PhD, University of California at Berkeley, 1987
Area(s) of Expertise
Experimental Elementary Particle Physics
Prof. Wood is currently studying high energy (13 TeV) collisions of protons with the CMS experiment at the Large Hadron Collider at CERN in Geneva, Switzerland. In particular, he is studying events which contain a Z boson and a large amount of missing transverse momentum. These events tell us about the production of pairs of Z bosons, and are also potential signatures for new phenomena such as invisible decays of the Higgs boson or the production of Dark Matter.
On the CMS detector, Prof. Wood specializes in the muon detectors in the forward and backward regions of the detector. Here we use cathode strip chambers (CSCs) to detect the passage of muons. During the LHC shutdown between the 8 TeV running and the 13 TeV running, Prof. Wood led the upgrade to the electronics that read out the CSCs in the innermost ring of chambers where the particle flux is highest. He is now coordinating an additional upgrade of the CSC electronics targeted for the high-intensity era of LHC operations (“HL-LHC”) that should begin around 2025.
Prof. Wood previously worked on the DØ (“Dee-Zero”) experiment at the Fermilab Tevatron collider, which studied proton-antiproton collisions at energies around 2 TeV. Prof. Wood led the DØ Experiment as co-spokesperson from 2007 to 2009. DØ was one of the experiments that discovered the top quark, measured many properties of the top quark and other particles, and established the strongest limits on the Higgs boson before its discovery by the ATLAS and CMS experiments at CERN. In the past he has worked on the system to detect muons, and he led an effort to upgrade the experimental “trigger” system which decides (in a few microseconds) which events to discard and which ones to retain for further study.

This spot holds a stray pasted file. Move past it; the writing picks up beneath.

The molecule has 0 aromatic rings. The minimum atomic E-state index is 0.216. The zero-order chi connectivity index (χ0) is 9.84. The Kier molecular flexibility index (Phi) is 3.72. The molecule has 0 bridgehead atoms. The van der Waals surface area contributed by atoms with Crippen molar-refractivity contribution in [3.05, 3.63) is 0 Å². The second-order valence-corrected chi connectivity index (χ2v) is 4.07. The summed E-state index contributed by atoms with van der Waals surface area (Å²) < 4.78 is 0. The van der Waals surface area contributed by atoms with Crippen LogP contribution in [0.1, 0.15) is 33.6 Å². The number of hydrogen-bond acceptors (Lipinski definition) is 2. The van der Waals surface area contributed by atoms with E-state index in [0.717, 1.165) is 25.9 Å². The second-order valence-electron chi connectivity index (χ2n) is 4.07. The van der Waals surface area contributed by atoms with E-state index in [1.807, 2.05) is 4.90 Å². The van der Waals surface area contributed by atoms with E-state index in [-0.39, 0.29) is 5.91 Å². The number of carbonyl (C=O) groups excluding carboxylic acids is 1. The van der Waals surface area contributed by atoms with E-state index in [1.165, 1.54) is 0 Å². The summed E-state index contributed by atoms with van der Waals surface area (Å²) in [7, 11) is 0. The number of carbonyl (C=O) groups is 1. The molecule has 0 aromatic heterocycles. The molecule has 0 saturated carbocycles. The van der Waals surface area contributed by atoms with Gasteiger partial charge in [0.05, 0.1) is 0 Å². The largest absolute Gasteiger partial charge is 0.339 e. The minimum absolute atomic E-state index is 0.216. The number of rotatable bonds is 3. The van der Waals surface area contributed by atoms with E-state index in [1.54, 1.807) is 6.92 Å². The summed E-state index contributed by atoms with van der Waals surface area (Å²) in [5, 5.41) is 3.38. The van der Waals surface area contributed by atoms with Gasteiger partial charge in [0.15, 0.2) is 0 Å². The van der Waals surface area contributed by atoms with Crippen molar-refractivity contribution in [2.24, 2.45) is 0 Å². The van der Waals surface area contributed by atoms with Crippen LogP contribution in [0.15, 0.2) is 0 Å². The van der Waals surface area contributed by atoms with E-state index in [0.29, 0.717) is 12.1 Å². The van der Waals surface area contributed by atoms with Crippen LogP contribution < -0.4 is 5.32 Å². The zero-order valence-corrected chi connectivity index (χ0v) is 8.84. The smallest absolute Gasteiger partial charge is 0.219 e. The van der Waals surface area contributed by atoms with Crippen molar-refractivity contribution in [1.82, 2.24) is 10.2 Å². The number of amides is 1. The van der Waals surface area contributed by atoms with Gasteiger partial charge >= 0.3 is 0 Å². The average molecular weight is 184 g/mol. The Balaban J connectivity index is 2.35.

Before joining the DØ Experiment, Prof. Wood worked on the UA2 experiment at CERN, which was also dedicated to the study of proton-antiproton collisions. Before that, he studied high energy electron-positron collisions at SLAC in California.
227 Dana Research Center
When it came time to choose a college, Nick DePorzio found a piece of information that solidified his choice to attend Northeastern. One of the university’s more than 2,900 co-op sites is CERN, the European Organization for Nuclear Research, which hosts the world’s largest and most powerful particle accelerator.